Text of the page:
Soil structure describes both a cluster of soil particles as a single unit (ped) and the amount of peds evident. Structure ranges from strongly pedal (more than 2/3 of the profile is structured) to weakly pedal (less than 1/3 of the profile is structured). The soil is said to be structureless where no peds are evident (apedal).
Increased structure is generally related to texture and enhances the availability of water and oxygen to roots and facilitates root penetration.
It is important to know how susceptible the soil is to erosion before planning deep ripping or other cultivation. Soils vary in their susceptibility to erosion and eroded soils are often seen in the landscape.
Special precautions have to be taken when cultivating erodible soils. Where erosion is likely, strip cultivation should always be done on the contour. If the slope is greater than 15o, spot cultivation is recommended. On soils with an erosion-prone B horizon and a slope that allows water run-off, special care must be taken when ripping to avoid tunnel erosion along the rip line. In these cases, a shallow rip or no ripping may be most appropriate.
Soil pH is a measure of acidity (acidity increases with decreasing pH) which affects nutrient availability and ultimately tree growth. Most trees perform best in a soil with a pH between 5.0 and 7.0.
Soil pH can be assessed in the field using a field pH kit. It simply involves taking a small sample of soil, adding an indicator solution, coating this with a powder and comparing the colour that develops with the calibrated colours provided.
For excessively acid soils, incorporating lime or dolomite into the top layer of soil will increase the pH. Applying sulphate of ammonia to highly alkaline soils will reduce the pH in the top soil layer.
Influence of topography on soil
Topography plays an important part in soil-forming processes. Soils on the lower slopes are often formed from materials derived from upper slope positions. This results in deeper, more fertile soils in the gullies and shallower, 'droughty', less fertile soils on the slopes.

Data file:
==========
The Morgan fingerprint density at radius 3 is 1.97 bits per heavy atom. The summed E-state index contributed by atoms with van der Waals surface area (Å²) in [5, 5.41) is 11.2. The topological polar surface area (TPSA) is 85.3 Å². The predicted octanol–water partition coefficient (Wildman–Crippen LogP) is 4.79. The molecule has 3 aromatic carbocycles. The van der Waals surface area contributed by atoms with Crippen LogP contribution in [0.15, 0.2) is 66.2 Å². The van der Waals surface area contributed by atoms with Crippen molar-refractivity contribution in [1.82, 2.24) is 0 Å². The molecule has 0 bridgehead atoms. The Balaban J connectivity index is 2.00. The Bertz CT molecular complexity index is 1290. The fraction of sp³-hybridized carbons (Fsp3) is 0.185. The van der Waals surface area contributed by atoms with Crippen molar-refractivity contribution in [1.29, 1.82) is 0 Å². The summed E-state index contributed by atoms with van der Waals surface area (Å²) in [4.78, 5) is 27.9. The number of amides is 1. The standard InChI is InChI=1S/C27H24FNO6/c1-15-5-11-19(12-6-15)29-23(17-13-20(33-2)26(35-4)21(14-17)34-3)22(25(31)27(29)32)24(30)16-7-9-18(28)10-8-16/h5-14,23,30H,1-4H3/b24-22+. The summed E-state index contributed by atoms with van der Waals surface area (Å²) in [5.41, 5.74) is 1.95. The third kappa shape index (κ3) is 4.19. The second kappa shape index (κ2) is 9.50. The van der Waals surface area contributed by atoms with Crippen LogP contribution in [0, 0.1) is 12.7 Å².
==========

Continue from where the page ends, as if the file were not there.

Position in the landscape also influences site temperature, drainage and moisture availability. Frost may be an issue in low-lying areas and where the overland flow of cold air is impeded. North-westerly aspects are generally hotter and drier than south-easterly aspects.
Effects of land use history on soil
Land use history affects the physical and chemical properties of soil, and knowing something of the past history of the site will help you determine management options. Soils under undisturbed native vegetation are relatively stable, but when the area is cleared for agricultural or pastoral use soil compaction and erosion often cause soil degradation. The past use of fertilisers often has a long-lasting effect on soil chemical properties.
Learn more about soils in Queensland.
Plantation forestry rules of thumb
The following guidelines can give help when making soil-related decisions in plantation forestry:
- Choose a species that suits the soil and rainfall available.
- Cultivate the planting rows to provide optimum soil conditions and to aid planting and provide good growing conditions for the young seedling.
- Deep rip if the site has been used for intensive agriculture in the past and a plough layer has developed. This will facilitate root penetration into deeper soil layers and improve tree growth. Cracking clays, sands and soils are unlikely to have a compacted layer and may not require ripping.
- Plant the seedlings deep into the soil. Cover the potting mix with 3-5 cm of soil. If the soil is dry, water the seedlings in.
- Maintain a weed-free environment by using both knockdown and residual herbicides. This reduces competition for soil water and nutrients. A bare earth perimeter around the tree (1m radius) for the first 12 months will greatly enhance growth and survival.
- Make sure you remain on top of weed control at all times.